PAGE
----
sure this is all a ploy to put all the american companies drilling now out of business by driving the price down. once that happens they will be free to charge whatever they want again for another few years. gas may drop for a year or two, but then it will probably go up to 5+/gal again. they'll get greedy enough eventually that soon the next best alternative becomes the best thing and opec's can go back to the 3rd-world sand-box crap-hole of a countries they were because they don't know how to make anything else of value. i.e. if they charge 1 million per barrel, it would become cheaper to run your vehicle off some expensive liquor or propane, or whatever.

Default-user-icon Unhacked (Guest) 11 January 2015, 14:53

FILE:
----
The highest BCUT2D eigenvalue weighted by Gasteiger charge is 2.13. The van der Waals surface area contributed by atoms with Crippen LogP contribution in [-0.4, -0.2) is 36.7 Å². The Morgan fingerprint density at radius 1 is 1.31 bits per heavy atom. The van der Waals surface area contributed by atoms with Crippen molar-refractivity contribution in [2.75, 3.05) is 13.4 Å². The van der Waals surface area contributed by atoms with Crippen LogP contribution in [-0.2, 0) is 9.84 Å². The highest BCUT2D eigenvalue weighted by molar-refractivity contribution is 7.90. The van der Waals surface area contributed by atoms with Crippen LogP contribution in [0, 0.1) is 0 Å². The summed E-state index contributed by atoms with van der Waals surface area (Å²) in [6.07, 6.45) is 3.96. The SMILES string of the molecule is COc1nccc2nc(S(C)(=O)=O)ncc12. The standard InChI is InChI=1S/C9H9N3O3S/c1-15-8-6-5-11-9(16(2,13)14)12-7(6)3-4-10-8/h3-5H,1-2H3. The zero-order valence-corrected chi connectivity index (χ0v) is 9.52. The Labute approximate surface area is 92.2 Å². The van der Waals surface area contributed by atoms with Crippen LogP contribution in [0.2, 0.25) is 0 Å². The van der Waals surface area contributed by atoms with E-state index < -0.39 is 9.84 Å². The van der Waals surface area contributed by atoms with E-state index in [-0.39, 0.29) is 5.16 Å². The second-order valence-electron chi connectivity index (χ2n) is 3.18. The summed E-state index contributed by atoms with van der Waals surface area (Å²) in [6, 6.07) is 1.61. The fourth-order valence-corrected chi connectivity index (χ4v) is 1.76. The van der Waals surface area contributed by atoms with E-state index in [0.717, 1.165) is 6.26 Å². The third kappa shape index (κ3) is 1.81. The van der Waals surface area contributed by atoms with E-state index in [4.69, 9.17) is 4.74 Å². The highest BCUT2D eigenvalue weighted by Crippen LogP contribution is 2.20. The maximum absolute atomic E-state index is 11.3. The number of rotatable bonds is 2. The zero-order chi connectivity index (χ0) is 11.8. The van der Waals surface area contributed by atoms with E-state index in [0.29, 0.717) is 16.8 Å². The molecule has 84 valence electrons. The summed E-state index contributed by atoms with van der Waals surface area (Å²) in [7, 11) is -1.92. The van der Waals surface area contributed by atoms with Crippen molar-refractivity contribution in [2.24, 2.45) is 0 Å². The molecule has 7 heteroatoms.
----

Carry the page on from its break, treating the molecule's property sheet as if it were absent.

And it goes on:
Dictatorships aren't doing well with some free market (semi) competition. Well, the reason why the low crude prices hurt your government controlled economy, is because you dictators refuse to let your citizens enjoy capitalism, so oil is your only export. So lets put the blame on low crude oil prices where it belongs,----citizen owned (semi) capitalism.

Default-user-icon Obamasux (Guest) 11 January 2015, 15:53

Start selling oil in a currency other than the dollar. That will being down the price in a hurry.

Default-user-icon doug (Guest) 11 January 2015, 16:37

I think instead of propping up despots around the world The government of the USA should open up drilling and subsidize the shale oil so we can export at the lower price and bankrupt our competition. Then we would have no Muslim and socialist threat.

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Default-user-icon Pro_sanity (Guest) 11 January 2015, 17:00